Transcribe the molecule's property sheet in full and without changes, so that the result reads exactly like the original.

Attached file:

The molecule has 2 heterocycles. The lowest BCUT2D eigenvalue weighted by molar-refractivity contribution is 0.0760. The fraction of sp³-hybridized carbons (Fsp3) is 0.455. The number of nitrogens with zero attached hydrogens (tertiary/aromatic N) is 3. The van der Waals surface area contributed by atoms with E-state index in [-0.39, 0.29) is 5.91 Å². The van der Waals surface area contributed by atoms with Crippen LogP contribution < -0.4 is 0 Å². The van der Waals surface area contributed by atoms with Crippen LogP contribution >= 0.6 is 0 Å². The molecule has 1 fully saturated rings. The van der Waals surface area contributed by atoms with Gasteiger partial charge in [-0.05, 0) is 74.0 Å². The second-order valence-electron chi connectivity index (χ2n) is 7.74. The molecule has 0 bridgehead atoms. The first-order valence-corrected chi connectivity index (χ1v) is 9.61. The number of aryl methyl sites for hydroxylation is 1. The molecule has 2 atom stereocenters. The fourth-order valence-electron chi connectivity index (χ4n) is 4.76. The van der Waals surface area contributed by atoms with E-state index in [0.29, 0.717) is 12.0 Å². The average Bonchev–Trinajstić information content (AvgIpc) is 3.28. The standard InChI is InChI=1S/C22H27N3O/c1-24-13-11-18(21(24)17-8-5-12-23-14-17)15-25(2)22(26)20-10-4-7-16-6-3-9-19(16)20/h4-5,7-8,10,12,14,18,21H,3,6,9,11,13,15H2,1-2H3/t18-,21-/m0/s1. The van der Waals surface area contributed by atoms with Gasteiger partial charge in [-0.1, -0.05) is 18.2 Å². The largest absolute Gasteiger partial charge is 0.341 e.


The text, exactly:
The molecule has 2 heterocycles. The lowest BCUT2D eigenvalue weighted by molar-refractivity contribution is 0.0760. The fraction of sp³-hybridized carbons (Fsp3) is 0.455. The number of nitrogens with zero attached hydrogens (tertiary/aromatic N) is 3. The van der Waals surface area contributed by atoms with E-state index in [-0.39, 0.29) is 5.91 Å². The van der Waals surface area contributed by atoms with Crippen LogP contribution < -0.4 is 0 Å². The van der Waals surface area contributed by atoms with Crippen LogP contribution >= 0.6 is 0 Å². The molecule has 1 fully saturated rings. The van der Waals surface area contributed by atoms with Gasteiger partial charge in [-0.05, 0) is 74.0 Å². The second-order valence-electron chi connectivity index (χ2n) is 7.74. The molecule has 0 bridgehead atoms. The first-order valence-corrected chi connectivity index (χ1v) is 9.61. The number of aryl methyl sites for hydroxylation is 1. The molecule has 2 atom stereocenters. The fourth-order valence-electron chi connectivity index (χ4n) is 4.76. The van der Waals surface area contributed by atoms with E-state index in [0.29, 0.717) is 12.0 Å². The average Bonchev–Trinajstić information content (AvgIpc) is 3.28. The standard InChI is InChI=1S/C22H27N3O/c1-24-13-11-18(21(24)17-8-5-12-23-14-17)15-25(2)22(26)20-10-4-7-16-6-3-9-19(16)20/h4-5,7-8,10,12,14,18,21H,3,6,9,11,13,15H2,1-2H3/t18-,21-/m0/s1. The van der Waals surface area contributed by atoms with Gasteiger partial charge in [-0.1, -0.05) is 18.2 Å². The largest absolute Gasteiger partial charge is 0.341 e.